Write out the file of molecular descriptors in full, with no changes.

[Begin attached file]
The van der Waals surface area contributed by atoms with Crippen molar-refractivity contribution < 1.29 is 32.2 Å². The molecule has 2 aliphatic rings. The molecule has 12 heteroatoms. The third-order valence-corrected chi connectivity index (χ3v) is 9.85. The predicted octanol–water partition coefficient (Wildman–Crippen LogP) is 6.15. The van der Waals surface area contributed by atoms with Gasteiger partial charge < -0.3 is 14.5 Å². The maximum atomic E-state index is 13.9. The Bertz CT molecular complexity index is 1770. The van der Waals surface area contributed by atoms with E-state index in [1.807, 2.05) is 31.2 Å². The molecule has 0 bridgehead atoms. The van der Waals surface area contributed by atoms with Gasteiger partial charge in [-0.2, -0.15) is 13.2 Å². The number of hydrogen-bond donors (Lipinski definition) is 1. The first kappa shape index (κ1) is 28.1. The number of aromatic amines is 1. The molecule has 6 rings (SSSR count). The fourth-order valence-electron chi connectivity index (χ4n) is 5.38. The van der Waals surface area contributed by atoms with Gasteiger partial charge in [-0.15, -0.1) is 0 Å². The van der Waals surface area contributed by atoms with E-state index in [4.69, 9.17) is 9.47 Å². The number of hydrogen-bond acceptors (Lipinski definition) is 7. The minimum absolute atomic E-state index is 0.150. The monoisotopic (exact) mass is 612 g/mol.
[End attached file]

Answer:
The van der Waals surface area contributed by atoms with Crippen molar-refractivity contribution < 1.29 is 32.2 Å². The molecule has 2 aliphatic rings. The molecule has 12 heteroatoms. The third-order valence-corrected chi connectivity index (χ3v) is 9.85. The predicted octanol–water partition coefficient (Wildman–Crippen LogP) is 6.15. The van der Waals surface area contributed by atoms with Gasteiger partial charge < -0.3 is 14.5 Å². The maximum atomic E-state index is 13.9. The Bertz CT molecular complexity index is 1770. The van der Waals surface area contributed by atoms with E-state index in [1.807, 2.05) is 31.2 Å². The molecule has 0 bridgehead atoms. The van der Waals surface area contributed by atoms with Gasteiger partial charge in [-0.2, -0.15) is 13.2 Å². The number of hydrogen-bond donors (Lipinski definition) is 1. The first kappa shape index (κ1) is 28.1. The number of aromatic amines is 1. The molecule has 6 rings (SSSR count). The fourth-order valence-electron chi connectivity index (χ4n) is 5.38. The van der Waals surface area contributed by atoms with Gasteiger partial charge in [-0.15, -0.1) is 0 Å². The van der Waals surface area contributed by atoms with E-state index in [4.69, 9.17) is 9.47 Å². The number of hydrogen-bond acceptors (Lipinski definition) is 7. The minimum absolute atomic E-state index is 0.150. The monoisotopic (exact) mass is 612 g/mol.